restricted access Lively Capital: Biotechnologies, Ethics, and Governance in Global Markets ed. by Kaushik Sunder Rajan (review)
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Reviewed by
Kaushik Sunder Rajan, ed. Lively Capital: Biotechnologies, Ethics, and Governance in Global Markets. Durham, N.C.: Duke University Press, 2012. ix + 512 pp. Ill. $29.95 (978-0-8223-4831-3).

The production of new or repurposed biotechnologies requires—and is enabled by—a vast assemblage of objects, ideas, and markets. It is easy to attribute to this production a single-minded purposefulness. Where the causal observer might understand bioscience as marching steadily toward a horizon of progress (or one of its linked concepts: comfort, longevity, connectedness, convenience, expedience), others see manifold occult sciences that have launched the corporatization of the life sciences, or the alchemic restyling of objects through a process of market-oriented naturalization over the past four decades. In order to examine the ethics and forms of governance that either coalesce or diverge around the advent of so-call emergent biotechnologies, Lively Capital takes as its object “capital” in the Marxist sense (though not always strictly) to appraise technologies that mediate living.

Lively Capital is a challenging, fiercely analytical, and ambitious collection of thirteen essays, tied together by an excellent introduction and epilogue by the editor, Kaushik Sunder Rajan. Rajan does readers a tremendous service by not only introducing the essays, but also making clear the threads that connect each essay and, in the end, drawing those threads more tightly together as a thesis. The contributors tackle the difficult dimensions of the emergence of global bio-technology through the historical, political, commercial, institutional, legal, and social forces implicated in its shaping. The essays are careful to distinguish the plural character of these objects, actors, and imaginaries—some seen and some less visible. The chapters move between laboratories and cities, between universities and courtrooms, between the tangible and the imperceptible, through various scales from the molecular to the global, in the United States, China, Japan, France, and elsewhere. It is rare to find an edited volume that covers so many diverse and seemingly disparate topics and yet demonstrates such symmetry between its individual contributions.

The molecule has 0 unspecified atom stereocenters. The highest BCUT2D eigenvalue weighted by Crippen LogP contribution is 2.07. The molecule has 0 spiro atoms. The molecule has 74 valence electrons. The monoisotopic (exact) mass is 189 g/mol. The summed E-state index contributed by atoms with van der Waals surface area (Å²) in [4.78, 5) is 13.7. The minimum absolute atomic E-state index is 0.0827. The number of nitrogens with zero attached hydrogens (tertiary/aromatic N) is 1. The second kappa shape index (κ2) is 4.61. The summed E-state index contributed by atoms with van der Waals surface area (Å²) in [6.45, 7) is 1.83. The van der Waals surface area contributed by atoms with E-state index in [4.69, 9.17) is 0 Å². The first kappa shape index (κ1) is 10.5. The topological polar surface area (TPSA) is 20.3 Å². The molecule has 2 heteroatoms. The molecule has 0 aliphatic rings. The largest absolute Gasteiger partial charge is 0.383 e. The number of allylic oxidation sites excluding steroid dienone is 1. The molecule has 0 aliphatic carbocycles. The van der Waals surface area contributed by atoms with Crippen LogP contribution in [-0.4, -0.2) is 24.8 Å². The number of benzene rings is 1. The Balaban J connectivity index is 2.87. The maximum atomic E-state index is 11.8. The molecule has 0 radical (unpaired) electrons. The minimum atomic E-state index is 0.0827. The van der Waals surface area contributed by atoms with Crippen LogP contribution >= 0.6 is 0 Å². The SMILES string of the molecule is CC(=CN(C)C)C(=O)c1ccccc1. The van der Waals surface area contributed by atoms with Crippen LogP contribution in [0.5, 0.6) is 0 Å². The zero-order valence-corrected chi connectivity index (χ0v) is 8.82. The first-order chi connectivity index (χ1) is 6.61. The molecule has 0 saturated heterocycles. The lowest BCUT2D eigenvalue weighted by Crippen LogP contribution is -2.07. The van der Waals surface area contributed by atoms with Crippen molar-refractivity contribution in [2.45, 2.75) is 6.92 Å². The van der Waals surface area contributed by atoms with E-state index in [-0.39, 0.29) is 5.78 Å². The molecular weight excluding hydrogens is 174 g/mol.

There are ideas in the volume that stand out. What I find interesting is the conceptualization of emergence itself. Throughout the book there are references to the emergence of technoscience, the emergence of a social, historical emergence, the body and bodies emerging, emergent indeterminacy, and the emergence of powerful and not so powerful systems. Here, it is the chronology of emergence in particular that makes its conceptualization so striking, as emergence is always “in time” and simultaneously out of step with time, always coming into its time. The essays offer specific cases that form a productive ungleichzeitigkeit; a kind of non-synchronistic telling of often unlinked events and milestones over the past several decades that, together, put the modifier “new” (as in new technoscience or the new life sciences, or even new wealth or new markets) under scrutiny. The notion of emergence gives the essays in the volume an historical and epistemological tenor that unbinds “biotechnology” from this adhesive quality of “newness.” Emergence is not simply a theoretical gesture, but a reordering of the conditions of possibility [End Page 706] in time, as these possibilities are continually contested and reformed over time. There are of course important moments along way, while not always instances of rupture épistémologique, remain hugely important to this story—one example is the Bayh-Dole Act that passed the U.S. Congress in 1980, which aimed to facilitate the transfer of technology between academe and industry in the United States, leading basic research at universities down a decidedly more entrepreneurial path. But as he notes in his introduction, Rajan seeks to avoid the obvious narrative in which “the private encroaches on the public” (p. 5), opting instead for a trickier rendering of biotechnologies and their markets as inflected with the concerns of life as it is lived in the everyday, with institutions directed by actors who debate value, and with so-called epistemic objects whose fixity would be an analytic luxury.

It is worth noting a few individual contributions to give readers a sense of how robust and “lively” the chapters of Lively Capital truly are. Through a reimagining of Marx’s idea of “surplus...